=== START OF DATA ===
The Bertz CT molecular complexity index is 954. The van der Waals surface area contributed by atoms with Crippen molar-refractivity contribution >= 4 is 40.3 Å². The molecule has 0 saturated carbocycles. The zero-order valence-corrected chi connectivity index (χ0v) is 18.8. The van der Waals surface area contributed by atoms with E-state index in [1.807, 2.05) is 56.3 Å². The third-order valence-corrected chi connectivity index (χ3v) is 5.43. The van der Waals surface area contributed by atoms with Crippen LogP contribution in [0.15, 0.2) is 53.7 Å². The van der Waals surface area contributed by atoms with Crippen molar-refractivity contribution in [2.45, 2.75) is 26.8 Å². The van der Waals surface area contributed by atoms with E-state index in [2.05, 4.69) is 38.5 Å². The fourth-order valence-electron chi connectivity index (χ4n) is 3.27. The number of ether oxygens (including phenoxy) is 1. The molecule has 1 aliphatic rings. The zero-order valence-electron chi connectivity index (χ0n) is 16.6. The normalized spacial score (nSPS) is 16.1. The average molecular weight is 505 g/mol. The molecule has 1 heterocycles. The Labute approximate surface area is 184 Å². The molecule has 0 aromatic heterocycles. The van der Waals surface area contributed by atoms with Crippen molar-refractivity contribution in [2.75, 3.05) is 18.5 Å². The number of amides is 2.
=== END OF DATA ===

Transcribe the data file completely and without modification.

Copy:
The Bertz CT molecular complexity index is 954. The van der Waals surface area contributed by atoms with Crippen molar-refractivity contribution >= 4 is 40.3 Å². The molecule has 0 saturated carbocycles. The zero-order valence-corrected chi connectivity index (χ0v) is 18.8. The van der Waals surface area contributed by atoms with E-state index in [1.807, 2.05) is 56.3 Å². The third-order valence-corrected chi connectivity index (χ3v) is 5.43. The van der Waals surface area contributed by atoms with Crippen LogP contribution in [0.15, 0.2) is 53.7 Å². The van der Waals surface area contributed by atoms with Crippen molar-refractivity contribution in [2.45, 2.75) is 26.8 Å². The van der Waals surface area contributed by atoms with E-state index in [2.05, 4.69) is 38.5 Å². The fourth-order valence-electron chi connectivity index (χ4n) is 3.27. The number of ether oxygens (including phenoxy) is 1. The molecule has 1 aliphatic rings. The zero-order valence-electron chi connectivity index (χ0n) is 16.6. The normalized spacial score (nSPS) is 16.1. The average molecular weight is 505 g/mol. The molecule has 1 heterocycles. The Labute approximate surface area is 184 Å². The molecule has 0 aromatic heterocycles. The van der Waals surface area contributed by atoms with Crippen molar-refractivity contribution in [2.75, 3.05) is 18.5 Å². The number of amides is 2.